In recent years, there has been controversy about the use of medications like Ritalin and amphetamines by people without a medical diagnosis to warrant their use to boost performance in school and on tests. Some feel that this is cheating, … Continue reading Should we be trying to make ourselves smarter though cognitive enhancement?
Direct-to-consumer (DTC) genetic testing, genetic tests available to the general public that do not require the involvement of a health care practitioner, have been on the market for nearly a decade now, but there is still a great deal of … Continue reading Direct to Consumer Genetic Testing – mostly harmless
As we are now in the midst of influenza season and there have been an impressive number of patients with influenza on our pulmonary service, I thought I would take a minute to discuss mandatory influenza vaccine for health care … Continue reading A call for increased use of seasonal influenza vaccine in healthcare workers
In the decade before 1963 when a vaccine became available, nearly all children got measles by the time they were 15 years of age. It is estimated 3 to 4 million people in the United States were infected each year. … Continue reading Public health needs to outweigh autonomy when it comes to vaccination
Span, P. (19 Jan 2015) Complexities of Choosing an End Game for Dementia. New York Times. http://nyti.ms/1DUWHQ2 The New York Times published a piece this week examining some of the controversies surrounding end of life decisions for people with dementia, in particular voluntarily stopping eating or drinking (VSED). I feel that autonomy in end of life decision making is extremely important. As a health care provider, I may not always feel comfortable with a patient’s decision, but I believe there are some decisions only the patient can make. Continue reading In the News – Complexities of Choosing and End Game for Dementia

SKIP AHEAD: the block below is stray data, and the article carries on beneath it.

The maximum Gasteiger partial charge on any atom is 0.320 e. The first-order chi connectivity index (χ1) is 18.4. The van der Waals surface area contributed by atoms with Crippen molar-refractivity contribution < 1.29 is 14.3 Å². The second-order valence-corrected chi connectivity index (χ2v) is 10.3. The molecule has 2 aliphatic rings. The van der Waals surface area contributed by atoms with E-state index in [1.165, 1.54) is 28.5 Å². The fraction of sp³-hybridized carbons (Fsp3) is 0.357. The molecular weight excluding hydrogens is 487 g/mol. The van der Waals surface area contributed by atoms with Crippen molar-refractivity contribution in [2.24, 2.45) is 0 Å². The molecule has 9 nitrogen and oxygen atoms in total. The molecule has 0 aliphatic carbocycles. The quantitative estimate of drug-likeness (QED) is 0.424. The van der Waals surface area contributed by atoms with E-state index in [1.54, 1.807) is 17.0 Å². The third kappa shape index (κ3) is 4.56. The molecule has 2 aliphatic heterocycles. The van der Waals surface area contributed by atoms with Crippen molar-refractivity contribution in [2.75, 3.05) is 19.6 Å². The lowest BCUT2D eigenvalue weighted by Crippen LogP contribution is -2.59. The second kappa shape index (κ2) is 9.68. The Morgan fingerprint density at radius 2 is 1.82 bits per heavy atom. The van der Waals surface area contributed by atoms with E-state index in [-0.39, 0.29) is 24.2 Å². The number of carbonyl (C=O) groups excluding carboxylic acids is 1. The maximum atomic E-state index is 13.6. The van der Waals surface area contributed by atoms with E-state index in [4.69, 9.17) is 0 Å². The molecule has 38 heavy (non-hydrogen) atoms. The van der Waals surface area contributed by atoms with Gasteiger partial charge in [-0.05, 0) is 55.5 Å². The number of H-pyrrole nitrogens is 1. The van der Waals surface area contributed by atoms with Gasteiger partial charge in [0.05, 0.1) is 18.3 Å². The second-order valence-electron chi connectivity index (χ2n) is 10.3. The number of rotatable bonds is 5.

Originally posted on The Ethics and Society Blog:
By: Elizabeth Yuko, Ph.D. Between adoption and advancing reproductive technologies, there are ever-increasing options for individuals and families who wish to have a baby. Recent reports indicate that the high costs associated with these processes have resulted in some using crowdfunding sites like Kickstarter.com and GoFundMe.com to raise money for fees associated with adoption, surrogacy, and assisted reproductive techniques such as in vitro fertilization (IVF). Indeed, certain forms of assisted reproduction raise ethical questions in and of themselves, but in this case, our concern is whether it matters how funds for these processes are raised, and… Continue reading Buy Buy Baby? The Ethics of Crowdfunding Babies